Beckham remains the most prolific free-kick taker in Premier League history, holding the record for the most scored in England’s top flight (15.)

The former England captains trademark free-kick became prolific for club and country, which became an instrumental part of Manchester United’s success during Beckhams eleven seasons at Old Trafford.

The ‘Bend it like Beckham’ phrase became solidified in popular culture, an ode to the midfielders perfectly crafted ‘banana curve’ shot. Beckham’s right footed wand became the perfect ammunition to supply pinpoint precision passes to strikers whilst regularly getting onto the scoresheet if the opportunity provided itself, usually from distance.

Beckham became a superstar during the 90’s and his footballing career often became overshadowed by the media. Beyond the superstars celebrity status, Beckham remains as one of the most technically gifted strikers of the ball. During his career he converted 144 goals for club and country, 57% of these coming from free-kicks.

 

4. Victor Legrottaglie (Argentina) – 66 Goals

A name most football fans maybe unfamiliar with, nonetheless the Argentinian remains as the most prolific free-kick taker of all time for his country.

Legrottaglie spent his entire club career within his native country, playing between 1953-1976. The Argentinian spent the bulk of his career playing for Gimnasia y Esgrima, turning down notable offers throughout his career to apply his trade in Europe.

Despite not playing in Europe Legrottaglie remains as the most prolific free-kick taker for his country, scoring more than Argentinian legends Juan Roman Riquelme, Lionel Messi and Diego Maradona.

 

3. Ronaldinho (Brazil) – 66 Goals

The reason we all were watching YouTube in 2004/05. Ronaldinho’s mesmerizing tricks came to prominence in the early 2000’s, whilst that infamous Nike Ad was the first video to reach 1 million views on Youtube.

The Brazilian leaves a legacy as one of the most entertaining footballers to ever play the game. Rainbow flicks, the elastico and flip-flaps galore. Ronaldinho never provided us with a dull moment during his prime, shocking audiences game to game, even notably receiving a standing ovation from the Bernabeu.

The attacking midfielder a wealth of accolades including the 2005 Ballon d’Or, back-to-back FIFA World Player of the Year awards and the 2002 World Cup triumph.

Ronaldinho scored a total of 229 goals for club and country with 66 of those coming via direct free-kick.

 

2. Pelé (Brazil) – 70 Goals

Regarded as one of football’s greatest ever players, Pelé was no stranger to breaking records. The Brazilian remains the youngest ever player to feature in a World Cup Final at the age of 17, the striker scored two goals that day and the image of his Brazilian teammates lifting the teenager onto their shoulders at the 1958 World Cup in Sweden, remains one for the history books.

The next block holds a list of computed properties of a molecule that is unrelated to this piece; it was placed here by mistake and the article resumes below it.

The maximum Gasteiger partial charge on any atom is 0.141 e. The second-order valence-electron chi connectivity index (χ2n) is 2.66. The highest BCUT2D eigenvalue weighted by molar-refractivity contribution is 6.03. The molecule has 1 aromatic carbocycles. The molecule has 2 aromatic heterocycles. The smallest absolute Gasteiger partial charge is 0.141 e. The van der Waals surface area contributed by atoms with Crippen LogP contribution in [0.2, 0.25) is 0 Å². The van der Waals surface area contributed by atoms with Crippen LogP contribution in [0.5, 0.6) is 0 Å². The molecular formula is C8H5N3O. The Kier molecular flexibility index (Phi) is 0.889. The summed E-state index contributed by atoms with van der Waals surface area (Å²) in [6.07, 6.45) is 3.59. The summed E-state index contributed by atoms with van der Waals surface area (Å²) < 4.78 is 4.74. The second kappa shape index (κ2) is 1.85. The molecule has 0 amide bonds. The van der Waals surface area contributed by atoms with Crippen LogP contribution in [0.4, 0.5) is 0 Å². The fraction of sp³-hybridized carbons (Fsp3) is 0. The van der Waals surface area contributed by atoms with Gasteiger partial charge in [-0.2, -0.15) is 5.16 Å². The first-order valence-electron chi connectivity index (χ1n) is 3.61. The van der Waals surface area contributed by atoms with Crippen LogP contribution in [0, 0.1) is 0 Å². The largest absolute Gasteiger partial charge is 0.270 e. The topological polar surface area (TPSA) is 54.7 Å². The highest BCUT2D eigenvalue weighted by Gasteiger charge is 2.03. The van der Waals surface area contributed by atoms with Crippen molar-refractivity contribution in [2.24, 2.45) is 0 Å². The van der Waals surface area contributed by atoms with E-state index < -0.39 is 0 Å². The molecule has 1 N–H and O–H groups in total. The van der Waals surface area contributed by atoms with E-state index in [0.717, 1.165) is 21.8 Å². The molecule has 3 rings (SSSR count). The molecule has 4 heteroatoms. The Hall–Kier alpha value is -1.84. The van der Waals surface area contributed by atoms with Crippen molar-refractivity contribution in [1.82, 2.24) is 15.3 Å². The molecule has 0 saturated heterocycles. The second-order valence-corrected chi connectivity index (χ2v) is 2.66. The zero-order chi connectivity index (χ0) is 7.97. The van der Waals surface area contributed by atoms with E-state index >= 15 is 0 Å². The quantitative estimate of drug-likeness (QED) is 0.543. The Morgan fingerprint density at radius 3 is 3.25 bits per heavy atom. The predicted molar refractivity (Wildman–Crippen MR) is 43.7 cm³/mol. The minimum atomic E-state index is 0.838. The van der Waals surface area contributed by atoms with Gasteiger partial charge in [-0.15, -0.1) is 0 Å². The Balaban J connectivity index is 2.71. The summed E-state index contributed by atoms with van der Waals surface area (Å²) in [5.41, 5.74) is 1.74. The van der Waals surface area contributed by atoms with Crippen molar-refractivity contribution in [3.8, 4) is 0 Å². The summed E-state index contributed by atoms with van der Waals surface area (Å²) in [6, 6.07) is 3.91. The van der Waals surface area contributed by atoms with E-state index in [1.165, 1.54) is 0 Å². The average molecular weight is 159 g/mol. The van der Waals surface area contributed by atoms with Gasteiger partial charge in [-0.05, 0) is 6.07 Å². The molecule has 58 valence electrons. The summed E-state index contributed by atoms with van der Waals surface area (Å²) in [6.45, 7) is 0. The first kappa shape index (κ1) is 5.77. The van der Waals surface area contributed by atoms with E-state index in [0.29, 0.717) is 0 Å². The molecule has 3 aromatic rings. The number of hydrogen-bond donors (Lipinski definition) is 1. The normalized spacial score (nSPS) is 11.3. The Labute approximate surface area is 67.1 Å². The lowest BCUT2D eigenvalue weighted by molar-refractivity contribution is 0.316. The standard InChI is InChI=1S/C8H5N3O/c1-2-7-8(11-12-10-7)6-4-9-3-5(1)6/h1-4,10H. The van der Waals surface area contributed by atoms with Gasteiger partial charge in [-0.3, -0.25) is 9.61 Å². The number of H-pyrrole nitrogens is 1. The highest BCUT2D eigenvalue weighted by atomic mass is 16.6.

Pelé scored an estimated 1279 goals (757 officially) and ranks as the third highest goal-scorer in history. The Brazilian also stands second on the list for goals scored via direct free-kick.

 

1. Juninho Pernambucano (Brazil) – 77 Goals 

Juninho Pernambucano ranks statistically as the greatest free-kick taker of all time. The Brazilian maestro scored a staggering 77 goals from direct free kicks, a majority of these coming during his long withstanding reign at Lyon in the early-mid 2000s.

The attacking midfielder perfect his craft in Lyon and became a true dead ball magician. During his eight season tenure at Lyon the Brazilian scored 100 goals, 44 of these goals coming from direct free kicks.

Juninho became known for his deadly combination of power and precision, the perfect catalyst for converting free-kicks time and time again. The Brazilian utilised the instep striking method which limited ball rotation, leading to ball swinging and dipping unpredictably in flight.

His technique and method were adopted by many footballing greats in more recent years, notable names such as Cristiano Ronaldo and Didier Drogba inherited a similar style as a direct result.

We hope you enjoyed the article ‘The Greatest Free-Kick Takers of All Time.’ Who do you see as the greatest free-kick taker to grace the sport? Let us know!

 

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Jacob graduated with a Bachelor of Laws from the University of Reading. An avid footballer, he spent time under the FAW academy programme as well as Cardiff Corinthians. Later going on to play for his university and Wellington United whilst residing in New Zealand. He currently resides in Frome, Somerset. You can contact him at jake@sportingferret.com